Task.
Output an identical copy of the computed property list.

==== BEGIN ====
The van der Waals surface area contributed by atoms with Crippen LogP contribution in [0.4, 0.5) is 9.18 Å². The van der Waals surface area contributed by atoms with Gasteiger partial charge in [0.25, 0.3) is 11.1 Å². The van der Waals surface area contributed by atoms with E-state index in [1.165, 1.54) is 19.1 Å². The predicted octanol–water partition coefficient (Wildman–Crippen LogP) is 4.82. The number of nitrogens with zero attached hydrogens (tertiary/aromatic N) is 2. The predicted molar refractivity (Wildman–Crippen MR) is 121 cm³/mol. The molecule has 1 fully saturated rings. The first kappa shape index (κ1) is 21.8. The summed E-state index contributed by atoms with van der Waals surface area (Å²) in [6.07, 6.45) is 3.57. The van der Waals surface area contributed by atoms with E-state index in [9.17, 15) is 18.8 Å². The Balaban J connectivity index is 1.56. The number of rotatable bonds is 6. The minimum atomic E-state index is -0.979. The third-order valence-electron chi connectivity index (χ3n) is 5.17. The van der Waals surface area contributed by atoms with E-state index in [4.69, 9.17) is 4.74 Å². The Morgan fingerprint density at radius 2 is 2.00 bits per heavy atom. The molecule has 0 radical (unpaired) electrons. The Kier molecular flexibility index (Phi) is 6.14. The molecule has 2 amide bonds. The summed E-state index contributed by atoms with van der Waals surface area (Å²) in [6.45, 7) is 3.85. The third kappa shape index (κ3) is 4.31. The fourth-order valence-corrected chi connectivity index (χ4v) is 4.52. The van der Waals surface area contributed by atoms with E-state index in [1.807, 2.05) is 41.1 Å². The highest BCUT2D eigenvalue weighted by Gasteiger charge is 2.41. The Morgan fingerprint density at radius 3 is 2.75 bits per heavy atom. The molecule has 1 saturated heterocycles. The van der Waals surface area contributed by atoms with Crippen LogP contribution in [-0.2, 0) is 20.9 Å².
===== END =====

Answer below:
The van der Waals surface area contributed by atoms with Crippen LogP contribution in [0.4, 0.5) is 9.18 Å². The van der Waals surface area contributed by atoms with Gasteiger partial charge in [0.25, 0.3) is 11.1 Å². The van der Waals surface area contributed by atoms with E-state index in [1.165, 1.54) is 19.1 Å². The predicted octanol–water partition coefficient (Wildman–Crippen LogP) is 4.82. The number of nitrogens with zero attached hydrogens (tertiary/aromatic N) is 2. The predicted molar refractivity (Wildman–Crippen MR) is 121 cm³/mol. The molecule has 1 fully saturated rings. The first kappa shape index (κ1) is 21.8. The summed E-state index contributed by atoms with van der Waals surface area (Å²) in [6.07, 6.45) is 3.57. The van der Waals surface area contributed by atoms with E-state index in [9.17, 15) is 18.8 Å². The Balaban J connectivity index is 1.56. The number of rotatable bonds is 6. The minimum atomic E-state index is -0.979. The third-order valence-electron chi connectivity index (χ3n) is 5.17. The van der Waals surface area contributed by atoms with E-state index in [4.69, 9.17) is 4.74 Å². The Morgan fingerprint density at radius 2 is 2.00 bits per heavy atom. The molecule has 0 radical (unpaired) electrons. The Kier molecular flexibility index (Phi) is 6.14. The molecule has 2 amide bonds. The summed E-state index contributed by atoms with van der Waals surface area (Å²) in [6.45, 7) is 3.85. The third kappa shape index (κ3) is 4.31. The fourth-order valence-corrected chi connectivity index (χ4v) is 4.52. The van der Waals surface area contributed by atoms with E-state index in [1.807, 2.05) is 41.1 Å². The highest BCUT2D eigenvalue weighted by Gasteiger charge is 2.41. The Morgan fingerprint density at radius 3 is 2.75 bits per heavy atom. The molecule has 1 saturated heterocycles. The van der Waals surface area contributed by atoms with Crippen LogP contribution in [-0.2, 0) is 20.9 Å².